Most wild mammals don’t vocalize much. Tracks can be hard to spot and swiftly erased by the elements. So how do you find signs of animals in the woods?
Scat (or poop) is one type of “sign.” Another is tree sign. No, not initials carved in tree trunks but rubbings and other marks animals might leave on trees.
Tree sign left by beavers is obvious; they chew into tree trunks to topple them. Deer and elk rub saplings leaving bald areas on the tree’s lower trunk. Bears can strip the bark off of trees looking for edible insects underneath. Porcupines do the same, only higher up. Tree sign is among the best indicators of animal presence because it lasts a long time.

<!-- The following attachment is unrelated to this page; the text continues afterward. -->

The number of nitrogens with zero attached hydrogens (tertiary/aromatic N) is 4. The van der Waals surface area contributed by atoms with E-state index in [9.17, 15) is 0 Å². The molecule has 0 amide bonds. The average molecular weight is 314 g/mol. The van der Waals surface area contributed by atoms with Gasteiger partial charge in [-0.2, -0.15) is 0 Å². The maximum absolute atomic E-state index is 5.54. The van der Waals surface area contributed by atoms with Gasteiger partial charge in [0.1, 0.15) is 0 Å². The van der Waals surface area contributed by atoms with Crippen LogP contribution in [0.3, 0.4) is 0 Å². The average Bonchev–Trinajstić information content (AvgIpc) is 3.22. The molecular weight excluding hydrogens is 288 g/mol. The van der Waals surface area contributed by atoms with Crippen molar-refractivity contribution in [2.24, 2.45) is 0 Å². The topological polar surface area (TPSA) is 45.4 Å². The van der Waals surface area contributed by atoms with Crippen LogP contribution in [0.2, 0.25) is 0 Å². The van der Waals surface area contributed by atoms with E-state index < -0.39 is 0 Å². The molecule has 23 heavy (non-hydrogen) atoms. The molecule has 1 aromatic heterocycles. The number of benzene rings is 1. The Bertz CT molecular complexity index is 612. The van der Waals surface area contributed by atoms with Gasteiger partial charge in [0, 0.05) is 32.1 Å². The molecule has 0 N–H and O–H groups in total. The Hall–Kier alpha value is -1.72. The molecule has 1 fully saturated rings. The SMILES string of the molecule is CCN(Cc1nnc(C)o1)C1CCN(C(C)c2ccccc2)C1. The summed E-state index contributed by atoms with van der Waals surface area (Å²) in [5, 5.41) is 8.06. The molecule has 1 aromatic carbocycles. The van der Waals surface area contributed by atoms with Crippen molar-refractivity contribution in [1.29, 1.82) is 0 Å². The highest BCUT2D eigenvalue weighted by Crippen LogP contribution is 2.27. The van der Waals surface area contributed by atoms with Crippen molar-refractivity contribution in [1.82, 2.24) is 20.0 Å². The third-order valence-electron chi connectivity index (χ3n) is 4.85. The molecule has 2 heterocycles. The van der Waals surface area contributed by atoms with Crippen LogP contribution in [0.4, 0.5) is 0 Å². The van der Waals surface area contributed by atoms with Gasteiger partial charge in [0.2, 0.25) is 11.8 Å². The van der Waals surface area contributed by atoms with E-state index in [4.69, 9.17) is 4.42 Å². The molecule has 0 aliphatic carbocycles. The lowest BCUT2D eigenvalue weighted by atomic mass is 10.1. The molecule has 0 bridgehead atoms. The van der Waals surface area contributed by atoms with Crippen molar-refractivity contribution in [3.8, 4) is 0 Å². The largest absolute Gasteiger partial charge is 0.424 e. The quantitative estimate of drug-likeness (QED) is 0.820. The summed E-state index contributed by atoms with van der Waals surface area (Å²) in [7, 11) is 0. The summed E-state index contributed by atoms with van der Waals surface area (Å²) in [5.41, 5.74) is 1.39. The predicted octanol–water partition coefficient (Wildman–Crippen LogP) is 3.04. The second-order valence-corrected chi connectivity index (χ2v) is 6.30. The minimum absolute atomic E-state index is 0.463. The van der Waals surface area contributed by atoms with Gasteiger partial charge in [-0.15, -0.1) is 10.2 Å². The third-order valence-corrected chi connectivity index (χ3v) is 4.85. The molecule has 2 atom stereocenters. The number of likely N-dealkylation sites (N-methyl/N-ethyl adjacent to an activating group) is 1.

Wildlife is elusive but not invisible if we are alert to all of the ways of detecting and understanding the amazing animals we share our forest with. To learn about other types of sign and how to read them, check out the post by Ken Bevis, DNR wildlife biologist, in the most recent issue of Forest Stewardship Notes, a free, quarterly e-newsletter published by DNR and Washington State University Forestry Extension.
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